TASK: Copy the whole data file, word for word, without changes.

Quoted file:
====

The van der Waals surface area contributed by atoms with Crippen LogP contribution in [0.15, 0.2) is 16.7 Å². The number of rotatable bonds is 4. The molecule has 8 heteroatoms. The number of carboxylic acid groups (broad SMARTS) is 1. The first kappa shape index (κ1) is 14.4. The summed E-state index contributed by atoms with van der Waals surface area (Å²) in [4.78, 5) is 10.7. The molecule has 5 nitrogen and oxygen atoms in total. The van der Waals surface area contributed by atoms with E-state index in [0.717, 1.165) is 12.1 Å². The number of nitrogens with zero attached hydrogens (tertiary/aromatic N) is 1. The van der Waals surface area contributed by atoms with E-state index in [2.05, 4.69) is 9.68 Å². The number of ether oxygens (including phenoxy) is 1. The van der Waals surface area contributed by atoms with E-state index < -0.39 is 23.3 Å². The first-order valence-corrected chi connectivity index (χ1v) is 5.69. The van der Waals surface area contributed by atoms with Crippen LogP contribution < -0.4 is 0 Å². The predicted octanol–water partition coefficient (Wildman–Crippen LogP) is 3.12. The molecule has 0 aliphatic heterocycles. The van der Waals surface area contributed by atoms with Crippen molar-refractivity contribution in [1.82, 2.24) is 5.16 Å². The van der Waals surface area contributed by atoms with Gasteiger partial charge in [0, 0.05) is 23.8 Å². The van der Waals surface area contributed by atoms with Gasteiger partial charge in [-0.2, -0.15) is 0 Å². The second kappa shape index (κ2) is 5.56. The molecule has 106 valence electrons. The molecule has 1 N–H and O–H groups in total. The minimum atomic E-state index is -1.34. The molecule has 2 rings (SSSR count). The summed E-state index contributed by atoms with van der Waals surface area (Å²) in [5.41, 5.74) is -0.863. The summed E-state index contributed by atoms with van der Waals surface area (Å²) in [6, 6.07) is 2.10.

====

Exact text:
The van der Waals surface area contributed by atoms with Crippen LogP contribution in [0.15, 0.2) is 16.7 Å². The number of rotatable bonds is 4. The molecule has 8 heteroatoms. The number of carboxylic acid groups (broad SMARTS) is 1. The first kappa shape index (κ1) is 14.4. The summed E-state index contributed by atoms with van der Waals surface area (Å²) in [4.78, 5) is 10.7. The molecule has 5 nitrogen and oxygen atoms in total. The van der Waals surface area contributed by atoms with E-state index in [0.717, 1.165) is 12.1 Å². The number of nitrogens with zero attached hydrogens (tertiary/aromatic N) is 1. The van der Waals surface area contributed by atoms with E-state index in [2.05, 4.69) is 9.68 Å². The number of ether oxygens (including phenoxy) is 1. The van der Waals surface area contributed by atoms with E-state index < -0.39 is 23.3 Å². The first-order valence-corrected chi connectivity index (χ1v) is 5.69. The van der Waals surface area contributed by atoms with Crippen LogP contribution < -0.4 is 0 Å². The predicted octanol–water partition coefficient (Wildman–Crippen LogP) is 3.12. The molecule has 0 aliphatic heterocycles. The van der Waals surface area contributed by atoms with Crippen molar-refractivity contribution in [1.82, 2.24) is 5.16 Å². The van der Waals surface area contributed by atoms with Gasteiger partial charge in [0, 0.05) is 23.8 Å². The van der Waals surface area contributed by atoms with Gasteiger partial charge in [-0.2, -0.15) is 0 Å². The second kappa shape index (κ2) is 5.56. The molecule has 106 valence electrons. The molecule has 1 N–H and O–H groups in total. The minimum atomic E-state index is -1.34. The molecule has 2 rings (SSSR count). The summed E-state index contributed by atoms with van der Waals surface area (Å²) in [5.41, 5.74) is -0.863. The summed E-state index contributed by atoms with van der Waals surface area (Å²) in [6, 6.07) is 2.10.